When we look at social justice issues through the lens of this kind of meaning making, we bump into uncomfortable questions. The woman on CNN who barely survived Covid was asking “Why me? Why did I survive when others didn’t?”

Why not others? Why did more BIPOC suffer and die from Covid? Why are Black men dying at the hands of cops more than white men are? Why is the plight of the Indigenous in my country so full of relentless suffering? Why are innocent Ukrainian women and children getting murdered by unprovoked, boundary-violating Russians?

When I ponder these questions, some of the explanations healers gave me about why seemingly innocent people suffer feel tone-deaf. Cruel even. Utterly lacking in empathy for people who are actually suffering and dying. 

If I was grieving the murder of my children in Ukraine, would it make me feel better to believe I had manifested this tragedy because of my negative thoughts? Would I feel comforted by the story that their souls were learning and growing through these murders? Would I feel better if I believed my kids had done something bad in a past life and were expiating their karma by getting murdered in this one? Somehow, I doubt it. I think I would rather someone just gave me a hug and helped co-regulate my nervous system while I grieved the unfairness of it all.

I think I agree with the conclusion of the woman who almost died of Covid but didn’t. Why me? Why did I get to live? She says, “I have no idea.”

I Have No Idea

That’s the only answer I can sit comfortably with anymore. Why do horrible tragedies sometimes happen to unprovoked, totally innocent people while heartless, corrupt people who abuse their power get off the hook? I have no freakin’ idea.

When you’re training as a doctor, “I don’t know” is not an acceptable answer. “I have no idea” is an answer that will get bloody scalpels thrown at you in the OR. You damn well better know the answer, or someone might die- and you will get blamed.

But every answer to the question “Why do innocent people suffer unjustly” feels like an insensitive cop-out. “I don’t know, but I’m so sorry this is happening” feels kinder, more humble somehow.

I’m aware that “I don’t know why innocent people must suffer” makes me feel totally vulnerable. I feel out of control and at the mercy of ruthless people who might harm the innocents of the world with zero accountability while “spiritual people” write it off as “You manifested this with your negative thoughts” or “You had it coming to you because of your bad karma” or “Your soul signed up for this sacred contract.”

Now, given the unfoldings of the world right now, what I once found comforting no longer comforts me. As I watch Ukrainians run for their lives when they’re at the mercy of a ruthless dictator, when I try to make a meaningful story about why that’s happening, I get nothing but tears. Maybe some horrors are simply too awful to understand. 

My spiritual teacher once answered my relentless “why?” and “how?” questions with “Lissa, what if ‘how’ and ‘why’ are the booby prize?” Maybe the best we can do is feel our discomfort with the uncertainty of not knowing while we rally together around others who are suffering, hold each other in great arms of love, feel the quivering in our chests because we don’t know why bad things happen- together.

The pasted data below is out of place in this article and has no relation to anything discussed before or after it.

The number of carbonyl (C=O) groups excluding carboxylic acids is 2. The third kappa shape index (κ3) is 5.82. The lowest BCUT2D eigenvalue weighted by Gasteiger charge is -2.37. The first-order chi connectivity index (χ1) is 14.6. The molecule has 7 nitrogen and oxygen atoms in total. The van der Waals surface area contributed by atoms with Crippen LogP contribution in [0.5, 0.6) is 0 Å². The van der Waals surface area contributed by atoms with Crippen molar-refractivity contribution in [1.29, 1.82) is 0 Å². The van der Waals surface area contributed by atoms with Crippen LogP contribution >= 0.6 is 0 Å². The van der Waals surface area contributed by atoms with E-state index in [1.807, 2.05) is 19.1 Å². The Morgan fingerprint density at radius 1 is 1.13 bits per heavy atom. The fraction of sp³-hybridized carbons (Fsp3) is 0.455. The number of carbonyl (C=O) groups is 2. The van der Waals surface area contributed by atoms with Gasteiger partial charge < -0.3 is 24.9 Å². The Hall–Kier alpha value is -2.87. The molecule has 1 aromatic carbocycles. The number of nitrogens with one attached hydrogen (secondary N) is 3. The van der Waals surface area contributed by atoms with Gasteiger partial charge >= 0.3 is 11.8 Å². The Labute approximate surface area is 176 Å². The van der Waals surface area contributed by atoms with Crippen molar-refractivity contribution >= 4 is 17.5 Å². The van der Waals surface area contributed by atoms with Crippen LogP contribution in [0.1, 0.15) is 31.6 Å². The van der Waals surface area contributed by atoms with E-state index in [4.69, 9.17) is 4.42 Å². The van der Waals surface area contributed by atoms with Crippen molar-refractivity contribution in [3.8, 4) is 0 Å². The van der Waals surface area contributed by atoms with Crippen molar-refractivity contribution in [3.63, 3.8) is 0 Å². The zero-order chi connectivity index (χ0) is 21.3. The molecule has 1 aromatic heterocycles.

Then, like the volunteers who helped rescue people from the bombed maternity hospital in Ukraine and those around the world who are taking in over 2 million refugees and the countless people who are donating money and supplies, we can do what is within our power to ease the suffering of those who are in pain, unjustly. We need not feel helpless to help, even if we can’t understand why.

Finding Gratitude In The Place Of Entitlement

The woman in the CNN article is still recovering. She can’t cut her own food, tie her shoes or change her child’s clothes because of constant pain in her hands. She has trouble walking and needed therapy to learn how to swallow again. Her sense of taste and smell is gone. The nerve damage from her illness still lingers, and she’s in constant physical therapy. She depends on her 15-year-old daughter for help.

She doesn’t have an answer for why she got to live and others don’t, but she says, “I feel a profound sense of responsibility. I was given a second chance of life. I have to live a life in a way that’s honorable for the people who didn’t get a chance, and for the people who will never walk, talk or breathe on their own.”

Any of us who have ever gotten close to our own mortality know that surviving a brush with death has the power to make us profoundly grateful. When we no longer take ordinary things for granted, when we feel appreciation rather than entitlement, gratitude for even the simplest things can rise to the surface like cream.

We may not be able to answer “why,” but we can be inspired by this Covid survivor who says she appreciates so many things she once took for granted- the ability to breathe, walk, and swallow.

She had to learn what many of the greatest spiritual traditions say: We come into the world helpless; we leave it the same way. We need one another.

Good Bones

As I ponder all this, I can’t help thinking of the poem GOOD BONES by Maggie Smith: 

Life is short, though I keep this from my children.

Life is short, and I’ve shortened mine

in a thousand delicious, ill-advised ways,

a thousand deliciously ill-advised ways

I’ll keep from my children. The world is at least

fifty percent terrible, and that’s a conservative

estimate, though I keep this from my children.

For every bird there is a stone thrown at a bird.

For every loved child, a child broken, bagged,

sunk in a lake. Life is short and the world

is at least half terrible, and for every kind

stranger, there is one who would break you,

though I keep this from my children. I am trying

to sell them the world. Any decent realtor,

walking you through a real shithole, chirps on

about good bones: This place could be beautiful,

right? You could make this place beautiful.

 

Lissa

Lissa Rankin